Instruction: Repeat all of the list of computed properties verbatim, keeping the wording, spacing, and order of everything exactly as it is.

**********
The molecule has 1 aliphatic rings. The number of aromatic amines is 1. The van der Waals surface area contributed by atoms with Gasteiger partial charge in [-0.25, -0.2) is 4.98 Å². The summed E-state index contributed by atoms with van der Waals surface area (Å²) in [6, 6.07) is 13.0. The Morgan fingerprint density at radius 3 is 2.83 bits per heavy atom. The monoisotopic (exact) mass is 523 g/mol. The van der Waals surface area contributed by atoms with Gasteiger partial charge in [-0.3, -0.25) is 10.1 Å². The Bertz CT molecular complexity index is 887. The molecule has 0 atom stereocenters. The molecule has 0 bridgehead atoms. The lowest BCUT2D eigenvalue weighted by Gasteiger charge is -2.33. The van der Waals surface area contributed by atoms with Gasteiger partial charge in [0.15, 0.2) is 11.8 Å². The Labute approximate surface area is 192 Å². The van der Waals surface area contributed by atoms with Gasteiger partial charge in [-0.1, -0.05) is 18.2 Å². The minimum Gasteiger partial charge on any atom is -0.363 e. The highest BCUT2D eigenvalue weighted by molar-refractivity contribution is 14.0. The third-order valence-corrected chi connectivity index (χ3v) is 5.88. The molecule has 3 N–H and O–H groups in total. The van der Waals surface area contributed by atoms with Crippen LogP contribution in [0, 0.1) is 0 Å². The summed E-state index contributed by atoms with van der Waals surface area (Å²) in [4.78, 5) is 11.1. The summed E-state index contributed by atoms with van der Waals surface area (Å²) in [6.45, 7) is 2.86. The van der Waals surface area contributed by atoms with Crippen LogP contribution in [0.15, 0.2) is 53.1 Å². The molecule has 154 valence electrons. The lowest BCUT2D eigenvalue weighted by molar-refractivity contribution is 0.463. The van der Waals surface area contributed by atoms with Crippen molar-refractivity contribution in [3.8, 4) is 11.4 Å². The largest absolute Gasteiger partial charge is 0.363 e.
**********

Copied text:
The molecule has 1 aliphatic rings. The number of aromatic amines is 1. The van der Waals surface area contributed by atoms with Gasteiger partial charge in [-0.25, -0.2) is 4.98 Å². The summed E-state index contributed by atoms with van der Waals surface area (Å²) in [6, 6.07) is 13.0. The Morgan fingerprint density at radius 3 is 2.83 bits per heavy atom. The monoisotopic (exact) mass is 523 g/mol. The van der Waals surface area contributed by atoms with Gasteiger partial charge in [-0.3, -0.25) is 10.1 Å². The Bertz CT molecular complexity index is 887. The molecule has 0 atom stereocenters. The molecule has 0 bridgehead atoms. The lowest BCUT2D eigenvalue weighted by Gasteiger charge is -2.33. The van der Waals surface area contributed by atoms with Gasteiger partial charge in [0.15, 0.2) is 11.8 Å². The Labute approximate surface area is 192 Å². The van der Waals surface area contributed by atoms with Gasteiger partial charge in [-0.1, -0.05) is 18.2 Å². The minimum Gasteiger partial charge on any atom is -0.363 e. The highest BCUT2D eigenvalue weighted by molar-refractivity contribution is 14.0. The third-order valence-corrected chi connectivity index (χ3v) is 5.88. The molecule has 3 N–H and O–H groups in total. The van der Waals surface area contributed by atoms with Crippen LogP contribution in [0, 0.1) is 0 Å². The summed E-state index contributed by atoms with van der Waals surface area (Å²) in [4.78, 5) is 11.1. The summed E-state index contributed by atoms with van der Waals surface area (Å²) in [6.45, 7) is 2.86. The van der Waals surface area contributed by atoms with Crippen LogP contribution in [0.15, 0.2) is 53.1 Å². The molecule has 154 valence electrons. The lowest BCUT2D eigenvalue weighted by molar-refractivity contribution is 0.463. The van der Waals surface area contributed by atoms with Crippen molar-refractivity contribution in [3.8, 4) is 11.4 Å². The largest absolute Gasteiger partial charge is 0.363 e.